So far, I’ve stayed 6 weeks in Japan as a digital nomad. I went to Tokyo in 2022, then Osaka in 2023. I’ve explored famous areas, stayed at numerous hotels, worked in cafes, met locals, joined gyms, and tried a bunch of new food.
In this post, I’ll share 11 tips from my digital nomad experience in Japan. With these tips, you can skip right to all the best stuff I discovered, while avoiding my mistakes. So, let’s dive in!
1. Book Your Hotel or Airbnb Far in Advance
My style of travel is usually pretty spontaneous. I don’t typically have my hotels or Airbnbs booked far in advance. And usually in Southeast Asia, that’s not a problem. But in Japan, this approach has not worked well for me.
It seems there has been an undersupply of hotels in both Osaka and Tokyo in recent years. Whenever I’ve waited until the last few days to book my stay, I had almost no options left on popular sites like Airbnb, Booking.com, and Agoda.
In those cases, any remaining options would have highly inflated prices, as well. Even the capsule hotels were charging $90+ USD per night in some cases.
This may be a temporary issue as Japan reopens after the pandemic. But even 8 months after individual tourists were allowed to enter, in May 2023, I was still running into this issue.
So, my advice is to pre-book your housing or hotel far in advance when coming to Japan. When I’ve looked on Airbnb several months in advance, prices and availability have been noticeably better (if still pricy compared to SE Asia).
2. Try Out a Capsule Hotel
Japan is famous for its capsule hotels, and I’d recommend trying at least one. Really, it’s similar to staying in a hostel dormitory with bunk beds—but you’ve got the privacy of being in a capsule with a curtain that closes.
My favorite capsule hotel in Japan so far was Ninjas & Geishas Capsule Hotel in Osaka. Here’s why it was so good:
- The design is clean and modern, with a beautiful shared lounge you can use at any time of day or night.
- You can sleep in later than other capsule hotels because the pod cleaning doesn’t start until after 11:00 am. (Many other capsule hotels wake you up with announcements to leave at 10 am or earlier.)
- Most nights, the capsules don’t get hot (unlike some other places).
- It’s right next to the Awaji train station, so you can get downtown easily.
- It’s right above a Family Mart, so snacks are right downstairs.
- The lounge has a microwave and sink for basic food prep.
- The price was lower than any of the Tokyo capsule hotels I stayed at.
- It’s not very packed—especially during weekdays.
In Tokyo, I tried four different capsule hotels. The best of those was Commun Shibuya. Here’s what I liked about it:
- The pods were bigger and cooler than at most other capsule hotels.
- You’re allowed to eat in your capsule.
- Great location in Shibuya.
- It has a public co-working space on the bottom level, which also has a microwave, coffee, and more. (But you have to pay extra to use this space—there’s no free lounge.)
The other capsule hotels I tried in Tokyo were doc-C Ebisu, Nine Hours Ningyocho, and Tabist Hiromas Hotel Kotobuki. All of them were decent, but not as nice as Commun Shibuya for me personally.
3. Eat Cheaply From Convenience Stores
If you regularly ate meals from 7-Eleven in America, your health would quickly be on a downward trajectory. But in Japan, it’s a different story.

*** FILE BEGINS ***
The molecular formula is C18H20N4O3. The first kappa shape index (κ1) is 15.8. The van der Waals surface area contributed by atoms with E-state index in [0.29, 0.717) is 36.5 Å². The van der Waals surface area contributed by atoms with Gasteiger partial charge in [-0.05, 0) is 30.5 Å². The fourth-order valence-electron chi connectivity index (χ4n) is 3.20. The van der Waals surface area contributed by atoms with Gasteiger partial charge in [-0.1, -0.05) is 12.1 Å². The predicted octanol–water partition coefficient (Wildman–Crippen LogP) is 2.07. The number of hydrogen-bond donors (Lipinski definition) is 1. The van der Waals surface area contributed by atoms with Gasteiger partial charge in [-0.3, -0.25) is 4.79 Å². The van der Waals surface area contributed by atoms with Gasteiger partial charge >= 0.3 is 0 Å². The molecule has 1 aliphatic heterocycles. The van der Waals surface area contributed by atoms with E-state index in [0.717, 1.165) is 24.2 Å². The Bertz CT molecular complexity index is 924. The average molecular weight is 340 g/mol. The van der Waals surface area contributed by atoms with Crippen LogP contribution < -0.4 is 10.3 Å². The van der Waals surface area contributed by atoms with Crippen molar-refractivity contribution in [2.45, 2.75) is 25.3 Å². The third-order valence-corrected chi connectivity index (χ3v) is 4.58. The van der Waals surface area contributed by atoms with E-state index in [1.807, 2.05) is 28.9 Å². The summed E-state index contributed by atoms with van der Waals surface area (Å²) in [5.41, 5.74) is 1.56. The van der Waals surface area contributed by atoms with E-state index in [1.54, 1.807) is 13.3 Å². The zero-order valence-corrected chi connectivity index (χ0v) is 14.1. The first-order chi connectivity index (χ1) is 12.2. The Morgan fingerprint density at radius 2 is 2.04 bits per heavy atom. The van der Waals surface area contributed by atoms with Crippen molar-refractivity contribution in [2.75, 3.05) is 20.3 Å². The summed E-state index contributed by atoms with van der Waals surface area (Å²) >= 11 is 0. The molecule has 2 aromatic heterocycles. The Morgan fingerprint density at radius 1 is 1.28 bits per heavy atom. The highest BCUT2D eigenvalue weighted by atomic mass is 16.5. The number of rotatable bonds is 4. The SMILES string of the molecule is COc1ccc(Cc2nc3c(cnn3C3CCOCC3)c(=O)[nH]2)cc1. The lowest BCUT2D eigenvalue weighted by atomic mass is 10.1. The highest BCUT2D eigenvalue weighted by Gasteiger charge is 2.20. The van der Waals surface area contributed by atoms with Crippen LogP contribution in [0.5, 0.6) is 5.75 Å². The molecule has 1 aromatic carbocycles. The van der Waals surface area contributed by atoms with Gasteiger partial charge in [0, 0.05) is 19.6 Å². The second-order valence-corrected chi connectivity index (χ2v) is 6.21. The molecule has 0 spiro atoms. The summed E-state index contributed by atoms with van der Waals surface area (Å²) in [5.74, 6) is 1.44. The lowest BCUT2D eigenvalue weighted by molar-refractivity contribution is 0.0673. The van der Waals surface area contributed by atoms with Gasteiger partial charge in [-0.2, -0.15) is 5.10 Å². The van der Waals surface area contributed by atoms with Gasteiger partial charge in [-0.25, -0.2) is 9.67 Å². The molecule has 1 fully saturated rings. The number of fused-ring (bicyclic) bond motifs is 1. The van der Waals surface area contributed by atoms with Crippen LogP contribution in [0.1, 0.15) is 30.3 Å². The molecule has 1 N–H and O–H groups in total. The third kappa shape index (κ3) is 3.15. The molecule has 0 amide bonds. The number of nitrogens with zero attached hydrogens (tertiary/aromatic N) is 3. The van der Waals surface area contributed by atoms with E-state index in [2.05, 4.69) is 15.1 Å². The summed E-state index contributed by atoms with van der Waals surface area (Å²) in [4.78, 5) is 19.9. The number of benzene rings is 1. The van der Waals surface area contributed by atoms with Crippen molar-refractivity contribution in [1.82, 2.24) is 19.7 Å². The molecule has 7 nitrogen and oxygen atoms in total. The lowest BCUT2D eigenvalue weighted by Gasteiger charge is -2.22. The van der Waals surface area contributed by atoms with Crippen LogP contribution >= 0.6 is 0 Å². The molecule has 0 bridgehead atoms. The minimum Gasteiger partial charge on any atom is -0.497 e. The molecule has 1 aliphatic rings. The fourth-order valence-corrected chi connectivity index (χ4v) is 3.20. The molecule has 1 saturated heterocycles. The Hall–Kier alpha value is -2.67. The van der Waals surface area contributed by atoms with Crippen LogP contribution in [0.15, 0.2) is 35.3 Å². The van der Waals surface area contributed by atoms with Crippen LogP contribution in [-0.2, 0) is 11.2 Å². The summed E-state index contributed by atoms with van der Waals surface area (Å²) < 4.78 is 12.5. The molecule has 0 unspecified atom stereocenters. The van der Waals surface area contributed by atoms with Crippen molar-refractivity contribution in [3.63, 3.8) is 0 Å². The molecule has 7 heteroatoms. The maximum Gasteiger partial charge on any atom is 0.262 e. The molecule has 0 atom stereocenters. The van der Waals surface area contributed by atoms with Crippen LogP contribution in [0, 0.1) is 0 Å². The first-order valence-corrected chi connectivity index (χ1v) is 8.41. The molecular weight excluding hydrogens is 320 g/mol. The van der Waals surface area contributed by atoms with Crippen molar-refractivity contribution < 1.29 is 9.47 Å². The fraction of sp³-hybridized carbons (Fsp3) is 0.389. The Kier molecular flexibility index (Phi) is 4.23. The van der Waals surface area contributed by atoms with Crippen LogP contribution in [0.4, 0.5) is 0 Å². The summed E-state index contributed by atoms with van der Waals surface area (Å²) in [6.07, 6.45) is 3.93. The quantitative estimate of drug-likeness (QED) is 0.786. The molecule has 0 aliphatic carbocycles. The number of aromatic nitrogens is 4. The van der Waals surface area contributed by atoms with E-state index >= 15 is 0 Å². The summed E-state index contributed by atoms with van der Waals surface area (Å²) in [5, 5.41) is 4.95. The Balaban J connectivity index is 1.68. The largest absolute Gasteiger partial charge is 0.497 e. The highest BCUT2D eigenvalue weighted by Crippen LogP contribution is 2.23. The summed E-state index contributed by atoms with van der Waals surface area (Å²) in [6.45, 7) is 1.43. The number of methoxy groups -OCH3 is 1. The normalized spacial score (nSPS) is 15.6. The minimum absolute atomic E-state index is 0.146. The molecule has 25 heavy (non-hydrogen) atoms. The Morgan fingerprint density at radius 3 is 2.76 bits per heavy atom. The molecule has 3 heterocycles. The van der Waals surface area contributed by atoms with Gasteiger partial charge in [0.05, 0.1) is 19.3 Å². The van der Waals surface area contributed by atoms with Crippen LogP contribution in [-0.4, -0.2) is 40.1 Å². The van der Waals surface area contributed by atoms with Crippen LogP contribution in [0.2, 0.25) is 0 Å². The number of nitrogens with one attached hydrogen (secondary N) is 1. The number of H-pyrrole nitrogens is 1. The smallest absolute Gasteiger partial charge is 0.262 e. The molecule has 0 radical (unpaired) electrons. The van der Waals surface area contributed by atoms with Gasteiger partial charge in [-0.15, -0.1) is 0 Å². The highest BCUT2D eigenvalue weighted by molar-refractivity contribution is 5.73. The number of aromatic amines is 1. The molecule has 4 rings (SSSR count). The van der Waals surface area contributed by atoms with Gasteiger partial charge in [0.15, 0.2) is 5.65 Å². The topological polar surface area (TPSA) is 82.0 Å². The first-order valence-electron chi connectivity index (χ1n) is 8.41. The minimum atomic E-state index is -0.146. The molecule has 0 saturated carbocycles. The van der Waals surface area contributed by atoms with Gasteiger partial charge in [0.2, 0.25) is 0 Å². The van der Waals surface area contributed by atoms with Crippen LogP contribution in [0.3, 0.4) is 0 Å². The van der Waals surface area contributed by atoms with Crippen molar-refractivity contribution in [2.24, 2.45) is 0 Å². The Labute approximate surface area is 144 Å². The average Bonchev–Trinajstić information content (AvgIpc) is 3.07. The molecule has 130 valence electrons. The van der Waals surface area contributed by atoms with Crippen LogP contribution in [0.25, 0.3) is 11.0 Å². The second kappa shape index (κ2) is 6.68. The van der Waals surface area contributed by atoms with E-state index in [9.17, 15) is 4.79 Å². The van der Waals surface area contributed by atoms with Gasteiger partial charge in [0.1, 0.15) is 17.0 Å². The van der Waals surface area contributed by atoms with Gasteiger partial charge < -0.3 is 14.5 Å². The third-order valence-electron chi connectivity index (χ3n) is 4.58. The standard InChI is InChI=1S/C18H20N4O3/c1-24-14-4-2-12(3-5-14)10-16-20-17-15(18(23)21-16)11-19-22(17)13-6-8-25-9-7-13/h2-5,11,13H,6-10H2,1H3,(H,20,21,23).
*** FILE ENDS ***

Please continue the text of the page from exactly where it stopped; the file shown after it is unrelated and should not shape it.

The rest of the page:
You can get relatively healthy, ready-to-eat meals there, for quite cheap.
This also applies to the other chains, Family Mart and Lawson. These “conbinis” are everywhere, and many locals use them as places to buy breakfast, lunch, or even dinner.
Personally as a vegetarian, I often get inari sushi from these convenience stores.
Sometimes I’d also get edamame, or I’d grab cartons of soymilk to mix with the protein powder I travel with.
I even found some more unique vegetarian convenience foods, like “Tofu Bars”—but I wouldn’t enthusiastically recommend them.
You can also find Japanese curries, sushi, onigiri, noodles, and more. Usually there is a place where you can also sit and eat the food, if you like.
4. Master the Trains
Some people may feel daunted by the train systems in Japan, especially Tokyo. But I don’t think it’s too bad. Especially if you’ve used the subway in other big cities like New York—it’s similar. You just need to follow the signs to find the right train.
I’d always use Google Maps to figure out the best route. Then you just need to find the train it recommended to you. The train lines have different colors, so that makes it pretty easy to find the right trains, even in big stations.
Other than the train line, you also need to pay close attention to the destination, which tells you the direction of the train. And pay attention to whether you’re getting on an “Express” train or not. Sometimes, that’s important.
One big advantage of Japan’s train system is that everything generally runs on time. So if Google Maps says your train will leave from Platform 3 at 7:21pm, you can probably trust that.
To pay for the train, you’ll typically want to put some money on a card. In Tokyo, the one I got was called Suica. In Osaka, it was called Icoca. They worked the same. You can also use these cards to spend money at convenience stores, so that’s nice.
You can buy these cards (and reload them) at any train station, just like you would buy tickets at most subway stations across the world. So, it’s not that hard, really.
5. Explore Japan on Foot
Both times I stayed in Japan, I averaged well over 10,000 steps of walking per day. Most parts of Tokyo and Osaka are very safe to walk around, and you’ll feel that. So you can basically walk for miles, observing the sights of Japan.
In Osaka, I did hear about some “dangerous areas” to avoid, although I’m forgetting their names now.